PCWorld carried out a preliminary benchmark of the GPU and contrary to what we would expect from doubled RAM and graphics core, the iPad 3’s GPU did not perform nearly as well against the iPad 2 – they noted a (meager) 20% upgrade in performance.
Dewey: No more crashing apps and more RAM is great. Better graphics? Awesome, but 20% increase…? Hmph…
4G LTE connectivity
4G LTE is great, it really is. I love that we’re getting faster wireless connection speeds nearly matching that of a Wi-Fi connection. However here’s the thing…the new iPad’s 4G LTE connectivity is available only in the U.S. This is due to the Qualcomm MDM9600 3G/4G modem not being set at the right frequencies for use in Europe or Asia.
Here’s what MacWorld UK saw at Apple Store UK on March 8 with regards to 4G LTE connectivity in ‘other’ countries:
The iPad with Wi-Fi + 4G model can roam worldwide on GSM/UMTS networks. When you travel internationally, you can also use a micro-SIM card from a local carrier. In countries without compatible 4G LTE networks, the new iPad will operate on GSM worldwide network technologies such as HSPA+ and DC-HSDPA.
Dewey: 4G LTE. I have an iPhone 4S (and a Galaxy Note) that are both capable of Personal Hotspots and while in Korea, I use the ‘EGG‘ 4G mobile hotspot (similar to the 4G offerings by Verizon, Clear Spot, etc). Especially being that the 4G LTE will not be compatible in Korea, 4G LTE connectivity isn’t as appealing to me as it would for others.
The new iPad sports a 5-megapixel rear camera, the same CMOS Image Sensor used on the iPhone 4. It’s certainly several levels up from the iPad 2 that came with a megapixel figure just around 0.92-megapixels.
Unfortunately the front-facing camera remains the same at just 0.3-megapixels.
Dewey: 5-megapixel rear camera…I guess I’m spoiled with my 8-megapixels camera on the iPhone 4S. 5-megapixels is great but it would’ve been great if Apple upgraded the front-facing camera as well…needy much?
Well I can’t think of any more significant factors that differs between the iPad 2 and the iPad 3. Oh sure the size… As much as I’d like to say that the iPad 3 is ‘much’ heavier than thicker, in reality it isn’t. I carry around my NewTrent battery pack for my gadgets anyway so the added weight isn’t much of a concern really.
Let’s wrap things up.
Do I still want the iPad 3? Sure. Do I feel that I need to spend another $699 (I’d be getting the 64GB) for the upgrades listed above? Not quite.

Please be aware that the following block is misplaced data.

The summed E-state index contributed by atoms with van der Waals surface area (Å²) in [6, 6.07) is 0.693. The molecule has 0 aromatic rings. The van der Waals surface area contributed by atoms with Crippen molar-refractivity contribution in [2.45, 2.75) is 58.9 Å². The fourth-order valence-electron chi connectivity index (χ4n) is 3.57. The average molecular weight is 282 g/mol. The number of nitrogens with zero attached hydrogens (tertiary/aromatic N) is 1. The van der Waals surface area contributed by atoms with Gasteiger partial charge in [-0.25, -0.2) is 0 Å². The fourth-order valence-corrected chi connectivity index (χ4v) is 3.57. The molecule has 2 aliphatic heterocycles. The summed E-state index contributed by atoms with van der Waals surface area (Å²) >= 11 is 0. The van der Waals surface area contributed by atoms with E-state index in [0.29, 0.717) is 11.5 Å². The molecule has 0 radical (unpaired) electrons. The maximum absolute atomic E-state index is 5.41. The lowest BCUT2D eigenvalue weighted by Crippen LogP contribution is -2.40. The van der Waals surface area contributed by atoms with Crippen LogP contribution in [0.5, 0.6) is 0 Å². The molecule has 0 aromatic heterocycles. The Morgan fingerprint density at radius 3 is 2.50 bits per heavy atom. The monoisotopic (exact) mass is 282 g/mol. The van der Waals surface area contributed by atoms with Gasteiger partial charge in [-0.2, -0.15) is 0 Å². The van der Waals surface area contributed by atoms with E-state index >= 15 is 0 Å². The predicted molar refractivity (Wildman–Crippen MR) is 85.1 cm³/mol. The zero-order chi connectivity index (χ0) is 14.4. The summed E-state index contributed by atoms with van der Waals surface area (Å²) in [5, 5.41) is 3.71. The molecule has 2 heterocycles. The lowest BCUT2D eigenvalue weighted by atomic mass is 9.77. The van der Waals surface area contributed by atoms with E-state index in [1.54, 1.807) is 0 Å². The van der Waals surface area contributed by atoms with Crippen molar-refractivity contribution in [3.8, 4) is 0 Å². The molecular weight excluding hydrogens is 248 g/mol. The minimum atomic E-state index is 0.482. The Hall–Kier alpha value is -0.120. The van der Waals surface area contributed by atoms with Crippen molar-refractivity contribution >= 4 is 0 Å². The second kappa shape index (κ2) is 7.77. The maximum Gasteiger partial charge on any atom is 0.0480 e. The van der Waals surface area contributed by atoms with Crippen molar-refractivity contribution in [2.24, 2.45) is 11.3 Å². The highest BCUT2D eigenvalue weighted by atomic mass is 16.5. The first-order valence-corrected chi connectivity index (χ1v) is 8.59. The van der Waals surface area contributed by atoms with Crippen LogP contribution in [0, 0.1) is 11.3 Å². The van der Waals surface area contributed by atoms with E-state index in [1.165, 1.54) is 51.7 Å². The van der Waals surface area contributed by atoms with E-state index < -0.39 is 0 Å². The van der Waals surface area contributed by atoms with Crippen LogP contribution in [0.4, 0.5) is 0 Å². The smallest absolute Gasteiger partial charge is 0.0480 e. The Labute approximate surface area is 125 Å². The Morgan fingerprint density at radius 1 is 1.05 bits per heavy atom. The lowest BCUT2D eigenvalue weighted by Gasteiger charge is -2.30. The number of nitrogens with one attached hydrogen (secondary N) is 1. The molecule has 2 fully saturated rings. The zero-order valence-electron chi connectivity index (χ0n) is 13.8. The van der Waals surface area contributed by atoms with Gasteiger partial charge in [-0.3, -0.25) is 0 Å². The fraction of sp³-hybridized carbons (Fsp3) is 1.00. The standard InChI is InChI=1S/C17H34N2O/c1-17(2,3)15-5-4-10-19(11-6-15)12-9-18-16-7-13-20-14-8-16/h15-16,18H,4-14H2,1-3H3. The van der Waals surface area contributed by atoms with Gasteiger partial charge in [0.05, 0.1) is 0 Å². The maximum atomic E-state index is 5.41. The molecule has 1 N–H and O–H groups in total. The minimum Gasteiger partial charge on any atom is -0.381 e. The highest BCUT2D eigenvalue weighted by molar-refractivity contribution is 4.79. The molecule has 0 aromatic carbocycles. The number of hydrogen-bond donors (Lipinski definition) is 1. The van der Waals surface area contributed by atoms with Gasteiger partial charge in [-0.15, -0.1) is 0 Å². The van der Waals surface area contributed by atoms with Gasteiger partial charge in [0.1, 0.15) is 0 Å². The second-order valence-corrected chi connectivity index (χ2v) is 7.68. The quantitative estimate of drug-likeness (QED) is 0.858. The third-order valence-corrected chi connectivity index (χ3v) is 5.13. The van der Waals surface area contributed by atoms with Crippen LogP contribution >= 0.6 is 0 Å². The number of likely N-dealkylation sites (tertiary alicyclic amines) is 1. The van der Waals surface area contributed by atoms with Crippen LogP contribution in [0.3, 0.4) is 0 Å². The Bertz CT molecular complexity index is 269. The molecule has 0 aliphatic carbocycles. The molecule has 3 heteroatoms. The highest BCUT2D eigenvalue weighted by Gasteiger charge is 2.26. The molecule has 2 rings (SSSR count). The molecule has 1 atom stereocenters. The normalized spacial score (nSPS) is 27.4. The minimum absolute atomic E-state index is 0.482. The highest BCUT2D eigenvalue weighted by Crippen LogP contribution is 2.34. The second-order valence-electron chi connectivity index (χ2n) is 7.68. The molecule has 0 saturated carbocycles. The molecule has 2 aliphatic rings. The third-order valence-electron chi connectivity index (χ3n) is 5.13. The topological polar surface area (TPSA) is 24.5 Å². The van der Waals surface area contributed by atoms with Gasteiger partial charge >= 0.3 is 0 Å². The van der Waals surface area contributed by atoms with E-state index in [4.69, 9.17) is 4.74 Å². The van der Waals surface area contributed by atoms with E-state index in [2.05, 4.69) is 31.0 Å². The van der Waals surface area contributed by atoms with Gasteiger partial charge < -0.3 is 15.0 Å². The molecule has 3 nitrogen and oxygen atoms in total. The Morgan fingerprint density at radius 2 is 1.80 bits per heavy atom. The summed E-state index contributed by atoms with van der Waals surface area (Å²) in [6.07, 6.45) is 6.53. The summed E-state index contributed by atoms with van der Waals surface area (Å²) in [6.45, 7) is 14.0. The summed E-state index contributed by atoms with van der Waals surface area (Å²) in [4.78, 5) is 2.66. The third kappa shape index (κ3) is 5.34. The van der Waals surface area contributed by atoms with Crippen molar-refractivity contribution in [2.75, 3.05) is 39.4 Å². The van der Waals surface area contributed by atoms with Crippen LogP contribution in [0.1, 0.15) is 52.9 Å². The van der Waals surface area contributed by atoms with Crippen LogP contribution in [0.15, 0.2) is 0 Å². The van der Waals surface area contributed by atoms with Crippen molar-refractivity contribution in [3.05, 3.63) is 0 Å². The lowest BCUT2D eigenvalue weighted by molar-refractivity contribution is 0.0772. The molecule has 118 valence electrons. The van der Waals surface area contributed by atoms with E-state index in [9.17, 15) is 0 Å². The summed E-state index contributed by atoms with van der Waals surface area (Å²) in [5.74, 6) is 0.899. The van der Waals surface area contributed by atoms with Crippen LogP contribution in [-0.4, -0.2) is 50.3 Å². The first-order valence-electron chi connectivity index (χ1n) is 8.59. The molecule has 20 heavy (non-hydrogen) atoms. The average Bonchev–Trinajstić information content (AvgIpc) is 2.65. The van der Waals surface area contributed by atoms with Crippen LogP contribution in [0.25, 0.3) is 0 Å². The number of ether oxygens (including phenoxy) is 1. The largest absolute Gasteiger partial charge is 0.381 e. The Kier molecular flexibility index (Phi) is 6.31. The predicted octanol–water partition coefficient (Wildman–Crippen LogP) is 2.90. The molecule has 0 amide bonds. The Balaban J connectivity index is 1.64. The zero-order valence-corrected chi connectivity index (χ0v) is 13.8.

Don’t get me wrong. I don’t think that the upgrades are laughable and simply a marketing gimmick. Apple clearly went through a lot of trouble in getting the Retina display to work within the 9.7-in. frame of the new iPad.
There is clearly a lot to appreciate about the iPad 3 (‘new iPad’, ‘iPad HD’); however reflecting on my personal needs at this point, mainly because I currently own a beautiful iPad 2, I’m leaning towards waiting out until a more ‘worthy’ successor to the ‘new iPad’ is released.
For folks that currently do not have an iPad or have been carrying around the original iPad, you’ll absolutely adore the new iPad. For folks like me that already has an iPad 2…well I’ll leave the decision up to you. The new iPad’s display is stunning, but I’m not sure if the display (and the relatively minor upgrades to the iPad 2) is honestly worth picking up a new iPad.
I had the same dilemma with upgrading from an iPhone 4 to an iPhone 4S, and ended up upgrading (I couldn’t resist Siri…). Think you could change my mind to upgrade to the new iPad? Convince me/us in comments!
- 3rd Generation iPad Reviews: Retina Display “Stunning”, LTE Speeds Impressive (macrumors.com)
- New iPad Sales Top 3 Million In Under 4 days (macrumors.com)
- New iPad Graphics and Processor Benchmarks: iPad 2, NVIDIA Tegra 3 (macrumors.com)
- Will Apple Choke on These Expensive iPad Parts? (fool.com)
- Why the new iPad is so hot (literally) (gigaom.com)
- 42% of iPad owners plan to buy an iPad 3 and over 50% of potential buyers want a better battery (thenextweb.com)
- Some Smart Covers Not Working Properly on New iPad [iOS Blog] (macrumors.com)
- Apple iPad 3 packs LAPTOP battery (go.theregister.com)